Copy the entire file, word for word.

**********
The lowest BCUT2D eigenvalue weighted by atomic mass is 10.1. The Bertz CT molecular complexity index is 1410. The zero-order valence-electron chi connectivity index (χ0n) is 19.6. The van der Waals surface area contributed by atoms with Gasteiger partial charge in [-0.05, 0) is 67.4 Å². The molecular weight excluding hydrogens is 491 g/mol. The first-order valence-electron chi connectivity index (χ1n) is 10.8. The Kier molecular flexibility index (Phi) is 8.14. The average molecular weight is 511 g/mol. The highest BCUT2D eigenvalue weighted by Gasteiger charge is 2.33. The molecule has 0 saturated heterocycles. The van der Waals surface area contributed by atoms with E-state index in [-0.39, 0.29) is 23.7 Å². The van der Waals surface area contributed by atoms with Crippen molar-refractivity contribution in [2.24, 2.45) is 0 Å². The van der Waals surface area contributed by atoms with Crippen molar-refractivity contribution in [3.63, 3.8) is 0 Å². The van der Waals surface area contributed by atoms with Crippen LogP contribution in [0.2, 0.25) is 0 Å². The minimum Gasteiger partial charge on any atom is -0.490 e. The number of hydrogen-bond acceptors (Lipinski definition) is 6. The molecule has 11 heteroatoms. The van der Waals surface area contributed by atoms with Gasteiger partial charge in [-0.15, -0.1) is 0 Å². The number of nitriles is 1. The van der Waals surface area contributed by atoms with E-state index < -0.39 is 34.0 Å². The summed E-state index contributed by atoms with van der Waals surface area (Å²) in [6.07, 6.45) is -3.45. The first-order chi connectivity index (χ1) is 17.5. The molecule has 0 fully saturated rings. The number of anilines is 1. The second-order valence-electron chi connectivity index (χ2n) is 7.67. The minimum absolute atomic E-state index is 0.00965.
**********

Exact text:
The lowest BCUT2D eigenvalue weighted by atomic mass is 10.1. The Bertz CT molecular complexity index is 1410. The zero-order valence-electron chi connectivity index (χ0n) is 19.6. The van der Waals surface area contributed by atoms with Gasteiger partial charge in [-0.05, 0) is 67.4 Å². The molecular weight excluding hydrogens is 491 g/mol. The first-order valence-electron chi connectivity index (χ1n) is 10.8. The Kier molecular flexibility index (Phi) is 8.14. The average molecular weight is 511 g/mol. The highest BCUT2D eigenvalue weighted by Gasteiger charge is 2.33. The molecule has 0 saturated heterocycles. The van der Waals surface area contributed by atoms with E-state index in [-0.39, 0.29) is 23.7 Å². The van der Waals surface area contributed by atoms with Crippen molar-refractivity contribution in [2.24, 2.45) is 0 Å². The van der Waals surface area contributed by atoms with Crippen molar-refractivity contribution in [3.63, 3.8) is 0 Å². The van der Waals surface area contributed by atoms with Crippen LogP contribution in [0.2, 0.25) is 0 Å². The minimum Gasteiger partial charge on any atom is -0.490 e. The number of hydrogen-bond acceptors (Lipinski definition) is 6. The molecule has 11 heteroatoms. The van der Waals surface area contributed by atoms with Gasteiger partial charge in [-0.15, -0.1) is 0 Å². The number of nitriles is 1. The van der Waals surface area contributed by atoms with E-state index < -0.39 is 34.0 Å². The summed E-state index contributed by atoms with van der Waals surface area (Å²) in [6.07, 6.45) is -3.45. The first-order chi connectivity index (χ1) is 17.5. The molecule has 0 fully saturated rings. The number of anilines is 1. The second-order valence-electron chi connectivity index (χ2n) is 7.67. The minimum absolute atomic E-state index is 0.00965.